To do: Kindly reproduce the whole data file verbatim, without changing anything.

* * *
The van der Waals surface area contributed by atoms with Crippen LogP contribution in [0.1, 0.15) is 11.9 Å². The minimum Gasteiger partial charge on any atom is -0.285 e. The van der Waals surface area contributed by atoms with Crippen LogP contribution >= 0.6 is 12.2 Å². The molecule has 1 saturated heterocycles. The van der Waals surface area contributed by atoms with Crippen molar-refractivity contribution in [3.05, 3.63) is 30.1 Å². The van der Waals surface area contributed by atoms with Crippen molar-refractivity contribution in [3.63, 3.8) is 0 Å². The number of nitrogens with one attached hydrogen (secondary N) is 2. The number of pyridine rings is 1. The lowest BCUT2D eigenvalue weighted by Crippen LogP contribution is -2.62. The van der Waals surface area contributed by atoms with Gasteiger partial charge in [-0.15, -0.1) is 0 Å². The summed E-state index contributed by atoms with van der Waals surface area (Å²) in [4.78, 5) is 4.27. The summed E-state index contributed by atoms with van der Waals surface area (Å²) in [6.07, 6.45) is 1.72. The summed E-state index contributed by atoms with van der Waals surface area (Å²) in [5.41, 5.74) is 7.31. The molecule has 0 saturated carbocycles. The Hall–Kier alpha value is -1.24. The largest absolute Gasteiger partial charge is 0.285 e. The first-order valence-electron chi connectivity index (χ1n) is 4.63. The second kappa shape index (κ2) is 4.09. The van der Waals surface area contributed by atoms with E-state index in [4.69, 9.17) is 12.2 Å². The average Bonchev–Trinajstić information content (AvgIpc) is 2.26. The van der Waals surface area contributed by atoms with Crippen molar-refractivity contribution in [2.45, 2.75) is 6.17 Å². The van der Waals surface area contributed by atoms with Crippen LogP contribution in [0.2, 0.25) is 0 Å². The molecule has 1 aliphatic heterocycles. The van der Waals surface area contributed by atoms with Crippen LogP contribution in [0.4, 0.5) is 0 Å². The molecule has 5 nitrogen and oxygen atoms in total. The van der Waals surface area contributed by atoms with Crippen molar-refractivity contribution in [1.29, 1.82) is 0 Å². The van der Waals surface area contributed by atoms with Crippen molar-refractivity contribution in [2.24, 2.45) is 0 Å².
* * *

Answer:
The van der Waals surface area contributed by atoms with Crippen LogP contribution in [0.1, 0.15) is 11.9 Å². The minimum Gasteiger partial charge on any atom is -0.285 e. The van der Waals surface area contributed by atoms with Crippen LogP contribution >= 0.6 is 12.2 Å². The molecule has 1 saturated heterocycles. The van der Waals surface area contributed by atoms with Crippen molar-refractivity contribution in [3.05, 3.63) is 30.1 Å². The van der Waals surface area contributed by atoms with Crippen molar-refractivity contribution in [3.63, 3.8) is 0 Å². The number of nitrogens with one attached hydrogen (secondary N) is 2. The number of pyridine rings is 1. The lowest BCUT2D eigenvalue weighted by Crippen LogP contribution is -2.62. The van der Waals surface area contributed by atoms with Gasteiger partial charge in [-0.15, -0.1) is 0 Å². The summed E-state index contributed by atoms with van der Waals surface area (Å²) in [4.78, 5) is 4.27. The summed E-state index contributed by atoms with van der Waals surface area (Å²) in [6.07, 6.45) is 1.72. The summed E-state index contributed by atoms with van der Waals surface area (Å²) in [5.41, 5.74) is 7.31. The molecule has 0 saturated carbocycles. The Hall–Kier alpha value is -1.24. The largest absolute Gasteiger partial charge is 0.285 e. The first-order valence-electron chi connectivity index (χ1n) is 4.63. The second kappa shape index (κ2) is 4.09. The van der Waals surface area contributed by atoms with E-state index in [4.69, 9.17) is 12.2 Å². The average Bonchev–Trinajstić information content (AvgIpc) is 2.26. The van der Waals surface area contributed by atoms with Crippen molar-refractivity contribution in [2.45, 2.75) is 6.17 Å². The van der Waals surface area contributed by atoms with Crippen LogP contribution in [0.2, 0.25) is 0 Å². The molecule has 1 aliphatic heterocycles. The van der Waals surface area contributed by atoms with Crippen LogP contribution in [0.4, 0.5) is 0 Å². The molecule has 5 nitrogen and oxygen atoms in total. The van der Waals surface area contributed by atoms with Crippen molar-refractivity contribution in [1.29, 1.82) is 0 Å². The van der Waals surface area contributed by atoms with Crippen molar-refractivity contribution in [2.24, 2.45) is 0 Å².